There is nothing whatsoever misleading or incorrect in Dickinson's statements. They are a factually accurate representation of the events in every way. Hoagland came up with the idea about a Europan ocean on the spot exactly as Dickinson describes. It was only later, during the research for his article, that he discovered the paper of Cassen, Reynolds and Peale. Contrary to what you would like to portray, the notion of Europan oceans or life were not widely known or taken seriously at all at the time by the few who did read the obscure articles you cite. If Clarke, Jastrow and Dickinson, three people who are always on top of the latest ideas in science had never heard of it before Hoagland, how can you possibly argue that it was well known, as you have done in the past?

Hoagland has no responsibility to "correct" the statements by Dickinson for one reason -- they are the truth.

      One can add to this Hoagland`s consistent unwillingness in the past to correct the misconceptions that people have had about Hoagland's role in proposing the idea of an ocean on Europa (which is nothing more than popularizing the idea and expressing his belief that it is right). Even when the idea was wrongly attributed to him in the media, he remained silent. Even when I was a behind-the-scenes pest about this situation during a period of more than one year, he refused to be honest about things and continued, defiantly, to make just one more extremely deceptive statement.

Hoagland has always corrected false impressions -- when they were false. What you want is for Hoagland to replace his version of events, which he actually lived, for yours, which are fallacious.

      Mr. Bara, do you realize that I first complained about this situation almost four years ago (in June, 1997)? Perhaps it is about time for something to be done.

      I have emphasized here the statements concerning the idea that an ocean might exist on Europa. This very significant idea evolved over the entire decade of the 1970s, based on the research and the imagination of a number of scientists. Hoagland knew very well that this was not his idea.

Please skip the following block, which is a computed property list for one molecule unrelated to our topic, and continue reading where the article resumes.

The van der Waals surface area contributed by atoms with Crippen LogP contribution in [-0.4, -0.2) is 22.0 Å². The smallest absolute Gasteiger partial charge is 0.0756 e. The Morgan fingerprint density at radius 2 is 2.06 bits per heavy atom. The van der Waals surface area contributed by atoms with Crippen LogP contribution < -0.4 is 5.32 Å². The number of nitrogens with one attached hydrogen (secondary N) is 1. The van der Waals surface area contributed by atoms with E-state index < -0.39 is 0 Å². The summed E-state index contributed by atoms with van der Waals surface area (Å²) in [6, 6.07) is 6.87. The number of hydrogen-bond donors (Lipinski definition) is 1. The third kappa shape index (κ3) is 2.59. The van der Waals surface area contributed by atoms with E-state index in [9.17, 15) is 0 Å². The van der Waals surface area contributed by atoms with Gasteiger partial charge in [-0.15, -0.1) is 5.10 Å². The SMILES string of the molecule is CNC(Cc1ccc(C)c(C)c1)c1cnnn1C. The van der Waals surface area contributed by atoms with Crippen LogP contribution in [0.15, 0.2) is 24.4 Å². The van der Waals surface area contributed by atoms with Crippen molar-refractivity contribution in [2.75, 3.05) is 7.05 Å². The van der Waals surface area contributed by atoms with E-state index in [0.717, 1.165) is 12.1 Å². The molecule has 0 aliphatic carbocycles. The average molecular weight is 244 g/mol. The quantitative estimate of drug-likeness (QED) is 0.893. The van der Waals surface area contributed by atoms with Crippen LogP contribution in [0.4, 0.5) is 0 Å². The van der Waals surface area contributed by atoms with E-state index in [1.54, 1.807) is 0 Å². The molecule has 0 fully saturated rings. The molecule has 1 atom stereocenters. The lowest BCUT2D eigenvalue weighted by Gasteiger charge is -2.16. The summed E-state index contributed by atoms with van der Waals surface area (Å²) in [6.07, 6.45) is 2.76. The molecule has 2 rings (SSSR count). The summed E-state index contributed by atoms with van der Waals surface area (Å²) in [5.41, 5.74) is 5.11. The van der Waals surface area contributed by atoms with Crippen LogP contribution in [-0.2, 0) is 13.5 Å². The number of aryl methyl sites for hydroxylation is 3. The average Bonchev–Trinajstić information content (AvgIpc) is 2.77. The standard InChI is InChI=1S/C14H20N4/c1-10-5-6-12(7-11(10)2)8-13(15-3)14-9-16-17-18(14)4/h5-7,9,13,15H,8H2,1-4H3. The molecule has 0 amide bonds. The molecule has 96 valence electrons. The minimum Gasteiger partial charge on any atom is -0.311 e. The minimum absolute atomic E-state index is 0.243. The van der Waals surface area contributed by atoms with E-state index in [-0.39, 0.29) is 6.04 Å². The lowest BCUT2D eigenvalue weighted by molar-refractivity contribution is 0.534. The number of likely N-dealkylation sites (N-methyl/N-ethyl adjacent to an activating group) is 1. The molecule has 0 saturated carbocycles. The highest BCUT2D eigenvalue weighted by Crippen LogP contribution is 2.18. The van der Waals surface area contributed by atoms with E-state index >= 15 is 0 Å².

Again, Hoagland developed the idea independantly without any knowledge of the obscure research you have scoured up in your attempts to attack him. Even so, he gave appropriate credit when he wrote his paper.
That makes the statements on his website especially offensive. Those statements are disrespectful and unfair to the individuals who truly originated that idea. Above all, they are unfair to the visitors to his website who have been misled by them in the past and the new visitors who will be misled by them in the future.

      At the present time, Hoagland is also aware of the fact that he was not the first person to speculate about life on Europa. If and when Hoagland decides to make the drastic revisions necessary in "europa.html," I strongly suggest that he graciously acknowledge that others thought of that idea too. If he wishes to be honest and fair, that is obviously the right thing to do.

He has never said that he was the first. Just the first with his model, which is unique and specifc, as opposed to the ones you cite, which are general speculations not based on any significant data, since none existed.

      My next message will be about one such person, Gerald Feinberg, and the book LIFE BEYOND EARTH that he co-authored with Robert Shapiro. Feinberg scooped Hoagland! And he (together with Shapiro) made a more convincing case that life might exist in oceans not just on Europa, but on Ganymede and Callisto too! I will also include several comments about "The Europa Enigma," both positive and negative.

      Mr. Bara, can we hope for some progress on this issue? Then we can move on to other issues. Hoagland misleads people in many ways. But what is most disturbing to me is the negativity and the divisiveness which pervades his approach. It is destructive. It seems designed to put a wedge between people. I believe that it is deliberately conceived to do just that.

--Ralph Greenberg

There can be no progress as long as you continue your intellectually dishonest attempts to get him to "admit" things that aren't true, to repudiate people who have told the truth, and to substitute your revisionist version of events for those which actually took place. And, unless you repudiate CSICOP as I requested in my last e-mail, this will be the last time I communicate with you. There simply is no common ground here. You need therapy. I know several good thearapists in the Seattle area. Get yourself some help while you still can, Ralph.